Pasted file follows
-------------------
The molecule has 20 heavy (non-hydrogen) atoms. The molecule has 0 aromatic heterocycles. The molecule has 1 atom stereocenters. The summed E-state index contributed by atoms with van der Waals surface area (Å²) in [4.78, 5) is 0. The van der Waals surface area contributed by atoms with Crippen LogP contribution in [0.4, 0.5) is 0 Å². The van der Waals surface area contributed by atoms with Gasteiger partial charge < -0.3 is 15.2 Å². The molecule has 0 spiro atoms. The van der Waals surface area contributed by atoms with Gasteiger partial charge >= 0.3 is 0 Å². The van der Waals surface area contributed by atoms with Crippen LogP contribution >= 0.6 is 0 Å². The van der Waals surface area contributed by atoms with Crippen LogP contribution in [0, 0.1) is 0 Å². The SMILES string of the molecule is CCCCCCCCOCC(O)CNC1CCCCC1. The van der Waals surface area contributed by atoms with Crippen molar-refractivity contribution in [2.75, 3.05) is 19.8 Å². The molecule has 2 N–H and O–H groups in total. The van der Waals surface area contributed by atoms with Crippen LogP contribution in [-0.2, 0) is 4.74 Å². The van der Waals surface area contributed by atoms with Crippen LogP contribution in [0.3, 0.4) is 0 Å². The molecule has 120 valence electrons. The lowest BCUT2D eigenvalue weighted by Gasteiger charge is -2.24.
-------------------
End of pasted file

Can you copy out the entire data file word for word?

The molecule has 20 heavy (non-hydrogen) atoms. The molecule has 0 aromatic heterocycles. The molecule has 1 atom stereocenters. The summed E-state index contributed by atoms with van der Waals surface area (Å²) in [4.78, 5) is 0. The van der Waals surface area contributed by atoms with Crippen LogP contribution in [0.4, 0.5) is 0 Å². The van der Waals surface area contributed by atoms with Gasteiger partial charge < -0.3 is 15.2 Å². The molecule has 0 spiro atoms. The van der Waals surface area contributed by atoms with Gasteiger partial charge >= 0.3 is 0 Å². The van der Waals surface area contributed by atoms with Crippen LogP contribution >= 0.6 is 0 Å². The van der Waals surface area contributed by atoms with Crippen LogP contribution in [0, 0.1) is 0 Å². The SMILES string of the molecule is CCCCCCCCOCC(O)CNC1CCCCC1. The van der Waals surface area contributed by atoms with Crippen molar-refractivity contribution in [2.75, 3.05) is 19.8 Å². The molecule has 2 N–H and O–H groups in total. The van der Waals surface area contributed by atoms with Crippen LogP contribution in [-0.2, 0) is 4.74 Å². The van der Waals surface area contributed by atoms with Crippen LogP contribution in [0.3, 0.4) is 0 Å². The molecule has 120 valence electrons. The lowest BCUT2D eigenvalue weighted by Gasteiger charge is -2.24.